Ryan Stonebraker

Software Developer

Raspberry Kicker Bot

The Raspberry Kicker Bot started out in itself as an idea for an autonomous path planning robot. However, upon further delving into this idea, I realized that there were many aspects of path planning that could not be easily represented by a single algorithm. For example, not only did I want the robot to be able to perform localized path planning, but I wanted it to have the ability to record its path history and to fully utilize all sensory information available to it. In addition to this, I wanted it to be modular enough to easily support the addition of new sensors and telemetry overlays. Out of these key ideas, the idea for developing a platform instead of just a standalone robot was created.

There has been much work done in autonomous path planning in recent years. Nearly every large tech company from Uber to Google to Apple has some sort of play at autonomous vehicles. In approaching path planning though, these companies have vast resources and equipment to throw at the problem. Due to this, they can rely on more brute force intensive methods involving large convolutional neural networks to process vast amounts of image data. However, in going the other direction to sectors of the tech world that aren't as well funded, this problem holds different meaning. What level of path planning could be developed with rudimentary sensors and equipment? This project aims to be a testing ground for this exact question.

In a perfect world with perfect sensors and telemetry, path planning is easy. A simple A* algorithm given a start point and an endpoint can effectively calculate an optimal path between the two, quickly rendering the problem solved. However, when dealing with sensors that occasionally spit out anomalous data and/or have a fixed range, perfect data cannot be relied on. With this in mind, I started out this project with an extensible GUI in mind that could easily support a variety of telemetry overlays and could quickly be used to debug problems with such imperfect data.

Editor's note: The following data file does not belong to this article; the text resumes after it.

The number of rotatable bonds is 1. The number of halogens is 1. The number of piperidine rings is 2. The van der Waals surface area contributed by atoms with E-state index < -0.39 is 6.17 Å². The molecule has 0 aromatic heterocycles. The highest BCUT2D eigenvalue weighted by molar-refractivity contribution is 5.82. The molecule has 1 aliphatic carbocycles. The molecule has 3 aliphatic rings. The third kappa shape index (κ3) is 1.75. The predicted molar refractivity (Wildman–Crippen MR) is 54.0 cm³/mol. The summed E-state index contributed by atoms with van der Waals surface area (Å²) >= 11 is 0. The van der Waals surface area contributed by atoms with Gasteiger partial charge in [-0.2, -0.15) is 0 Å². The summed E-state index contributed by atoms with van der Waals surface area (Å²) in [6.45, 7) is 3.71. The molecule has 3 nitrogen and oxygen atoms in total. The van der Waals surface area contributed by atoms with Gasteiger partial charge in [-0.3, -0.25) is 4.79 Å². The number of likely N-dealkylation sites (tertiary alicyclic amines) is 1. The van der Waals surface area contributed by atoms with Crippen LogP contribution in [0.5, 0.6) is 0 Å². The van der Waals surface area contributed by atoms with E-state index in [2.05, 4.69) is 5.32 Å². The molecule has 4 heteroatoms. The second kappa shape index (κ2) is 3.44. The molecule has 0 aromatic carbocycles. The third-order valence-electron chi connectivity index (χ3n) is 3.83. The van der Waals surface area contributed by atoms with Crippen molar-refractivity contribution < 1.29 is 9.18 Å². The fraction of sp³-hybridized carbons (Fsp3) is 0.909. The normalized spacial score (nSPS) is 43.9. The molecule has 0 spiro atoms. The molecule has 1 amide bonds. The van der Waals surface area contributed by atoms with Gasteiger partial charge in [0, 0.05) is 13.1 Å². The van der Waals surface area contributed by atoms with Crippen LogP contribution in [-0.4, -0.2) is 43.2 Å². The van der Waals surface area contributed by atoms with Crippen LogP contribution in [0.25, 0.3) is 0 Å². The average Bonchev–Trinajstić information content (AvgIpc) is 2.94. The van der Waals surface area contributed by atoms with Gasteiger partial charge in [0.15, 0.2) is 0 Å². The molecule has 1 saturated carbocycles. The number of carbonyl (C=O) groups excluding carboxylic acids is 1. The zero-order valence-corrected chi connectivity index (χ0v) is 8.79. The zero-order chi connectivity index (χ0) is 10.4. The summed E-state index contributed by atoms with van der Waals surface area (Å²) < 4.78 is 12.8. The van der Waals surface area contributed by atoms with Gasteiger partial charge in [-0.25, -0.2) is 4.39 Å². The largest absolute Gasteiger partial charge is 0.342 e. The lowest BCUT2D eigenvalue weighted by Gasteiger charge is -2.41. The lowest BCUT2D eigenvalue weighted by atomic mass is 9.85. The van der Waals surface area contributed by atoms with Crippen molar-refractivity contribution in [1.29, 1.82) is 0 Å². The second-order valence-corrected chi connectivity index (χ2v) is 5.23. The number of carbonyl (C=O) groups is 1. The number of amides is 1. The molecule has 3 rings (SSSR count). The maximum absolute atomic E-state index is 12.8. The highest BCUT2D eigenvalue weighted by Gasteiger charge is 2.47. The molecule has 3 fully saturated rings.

A simple demonstration of the GUI. The white points represent location history and the red points represent detected obstacles. Using this same scheme, new color points could be easily overlaid to represent things such as optimal paths or areas of interest.

When approaching the backend, I realized that features of it needed to be built separately from the GUI in order to make each feature more modular. This led me to create a scheme involving three critical parts; a local viewer, a robot controller, and a telemetry monitor. The local viewer is simply used to represent everything displayed in the GUI. The robot controller and telemetry monitor on the other hand are used for actually bridging the gap between whats seen on the screen and what the robot does. I decided that the simplest way to approach this problem would be to set up a simple restful API using node.js Express. This API acts as a gateway between the robot and the controller. The robot controller posts commands to the API, the robot's backend firmware (written in Python) listens to and receives the commands posted, does the action, and responds with appropriate telemetry data. The telemetry monitor then receives the telemetry data posted to the API and updates the local viewer.

A visual representation of the communication model between the robot and GUI.

After I set up the GUI and communication link, it was time to actually build the robot. My goal with this was to make it as simple and extensible of a platform as possible. For this reason, I chose to use the cheap and simple L293D motor controller, some motors I had lying around, a Raspberry Pi, and a custom platform that I 3d printed.

The finished, hacked together, Raspberry Kicker Bot.

There is still quite a bit of work that could be done on the platform going forward. First of all and most importantly, I ran out of time to actually add sensors to the robot. For this reason, it currently is little more than drivable robot that can be controlled wirelessly and keeps rudimentary track of its position based off of driving commands sent to it. However, my plan is to integrate both an ultrasonic sensor and basic camera onto it and use this data to actually start developing path planning algorithms that work on the platform. Another design flaw I made comes in terms of the way I store position data. When approaching the problem at the start, I knew that there would be a large potential for error. To prematurely deal with this, I decided to make location relative to the last known point. My thought behind this was that I could then use additional sensor data to help correct local errors as needed. While this made some things easier, (like drawing history points onto the screen) it made getting the location relative to its starting point much more tedious. I think in going forward, I will redesign this system to have position relative to its starting point and deal with position inaccuracies as I come across them.